Handel- And the Glory of the Lord 1741
- This piece is an oratorio which is a type of sacred opera sung in English, it was based for a biblical text but designed for concert performance.
- Long melodic lines, often ornamented
- Imitation to create polyphonic textures, balanced with homophonic writing
- The use of harpsichord to play continuo
- Terraced dynamics – contrasting blocks of loud and soft sounds, but no crescendos
- Baroque orchestra: strings + harpsichord, trumpets and drums. Limited woodwind (no clarinets).
- Theme A And the glory of the Lord; 3 notes outline a triad, followed by stepwise movement down then up & the word setting is syllabic
- Theme B Shall be revealed; 2 one-bar descending sequences & the word setting is melismatic
- Theme C And all flesh shall see it together; 3 repeated statements of an idea with descends through 4 notes
- Theme D For the mouth of the Lord; long repeated notes in the bass part (doubled by tenors)
- The joyful mood is maintained, by a fast dance-like tempo in triple time and the use of major keys; A, E and B.
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Handel- And the Glory of the Lord (Bars 1-73)
- Bars 1-11: Orchestral introduction using A and B. One-bar descending sequence, a hemiola (9-10) and suspensions (9-10)
- Bars 11-14: First entry of choir (alto) with A. Throughout the piece the orchestra doubles the vocal parts
- Bars 14-17: Other voices enter (homophonic texture). Theme A in the bass part
- Bars 17-22: Imitation used as theme B passed between voices and the music modulates to the dominant (E major)
- Bars 22-33: Themes A and B combined, giving two-part counterpoint. Handel changes the combination of pairs giving variety to the texture.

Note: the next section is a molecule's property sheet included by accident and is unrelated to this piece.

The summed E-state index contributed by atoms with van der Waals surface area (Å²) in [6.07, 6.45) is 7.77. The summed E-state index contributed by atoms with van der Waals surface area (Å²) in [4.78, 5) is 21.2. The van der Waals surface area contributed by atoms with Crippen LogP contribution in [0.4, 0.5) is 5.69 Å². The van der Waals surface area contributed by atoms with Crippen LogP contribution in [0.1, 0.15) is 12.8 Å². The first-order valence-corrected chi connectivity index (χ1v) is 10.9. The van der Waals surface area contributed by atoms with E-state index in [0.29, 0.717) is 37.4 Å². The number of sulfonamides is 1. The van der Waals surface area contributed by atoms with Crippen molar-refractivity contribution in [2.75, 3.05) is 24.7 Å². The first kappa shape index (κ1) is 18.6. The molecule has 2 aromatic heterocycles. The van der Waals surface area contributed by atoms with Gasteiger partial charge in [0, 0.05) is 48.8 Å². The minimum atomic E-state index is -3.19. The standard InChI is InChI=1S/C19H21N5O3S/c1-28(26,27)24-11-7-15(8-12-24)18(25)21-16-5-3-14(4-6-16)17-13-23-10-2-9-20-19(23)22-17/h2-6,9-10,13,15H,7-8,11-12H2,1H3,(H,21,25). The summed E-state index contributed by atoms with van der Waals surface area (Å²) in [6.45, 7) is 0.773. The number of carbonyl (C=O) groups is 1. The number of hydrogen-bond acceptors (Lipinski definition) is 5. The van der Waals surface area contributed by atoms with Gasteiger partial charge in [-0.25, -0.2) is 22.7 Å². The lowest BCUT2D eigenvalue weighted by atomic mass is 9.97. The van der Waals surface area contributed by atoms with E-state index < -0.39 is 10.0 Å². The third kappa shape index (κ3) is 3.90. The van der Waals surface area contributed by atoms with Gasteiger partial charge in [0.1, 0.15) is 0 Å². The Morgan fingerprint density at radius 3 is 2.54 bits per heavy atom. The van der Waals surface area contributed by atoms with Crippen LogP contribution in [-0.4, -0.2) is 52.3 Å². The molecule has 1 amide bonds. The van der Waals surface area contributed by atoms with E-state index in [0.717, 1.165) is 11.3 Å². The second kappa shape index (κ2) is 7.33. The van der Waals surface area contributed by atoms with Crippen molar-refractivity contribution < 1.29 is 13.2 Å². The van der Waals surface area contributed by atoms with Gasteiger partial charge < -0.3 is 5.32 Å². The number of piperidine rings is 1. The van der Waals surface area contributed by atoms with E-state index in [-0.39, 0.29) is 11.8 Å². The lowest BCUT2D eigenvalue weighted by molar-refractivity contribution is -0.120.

- Bars 33-38: 4-part homophonic statement of theme A (in bass)
- Bars 38-43: Orchestral link, using same features as in introduction
- Bars 43-50: Music returns to tonic key and theme C is heard for the first time, again in the alto part. Tthin texture with just one vocal line at a time
- Bars 51-57: Tenor and bass parts combine to present theme D for the first time. This theme acts as a tonic pedal while the soprano and alto sing theme C
- Bars 58-63: Soprano sing theme 4 as an inverted dominant pedal. Section ends with a plagal cadence
- Bars 63-73: Imitation between alto and tenor as the music modulates to E major, then C and D combined for further modulation to B major.
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Handel- And the Glory of the Lord (Bars 74-138)
- Bars 74-83: Still in B, an orchestral link leads to a 4-part homophonic statement of theme A, followed by theme C, where alto/tenor is followed 1 bar later by soprano/bass. All four parts singing together, ends on an imperfect cadence
- Bars 83-93: Soprano start with theme D, but for the first time combines all four themes
- Bars 93-102: Music modulates back to E major with soprano/alto singing theme D while tenor/bass sing A and B
- Bars 102-105: The section begins straight away in tonic key, altos singing a shortened version of theme C. Texture reduces in preparation for the final sections of piece
- Bars 105-117: All four voices together. Soprano has theme 1 and the climax is reached at bar 110 ollowed by imitative entries for the alto, tenor and bass
- Bars 118-124: Altos, followed by soprano and tenor sing theme C, while basses sing theme D as a dominant pedal
- Bars 124-129: Soprano start with theme D, answered by other voices
- Bars 129-133 : A repeat of bars 51-55 except that soprano/alto and tenor/bass parts swapped around. This is called invertible counterpoint
- Bar 133: A sudden and dramatic silence. Handel frequently does this to add tension just before the end of a chorus
- Bars 134-138: Marked adagio (slowly), this is a plagal cadence, four-part homophonic texture emphasizing the text.
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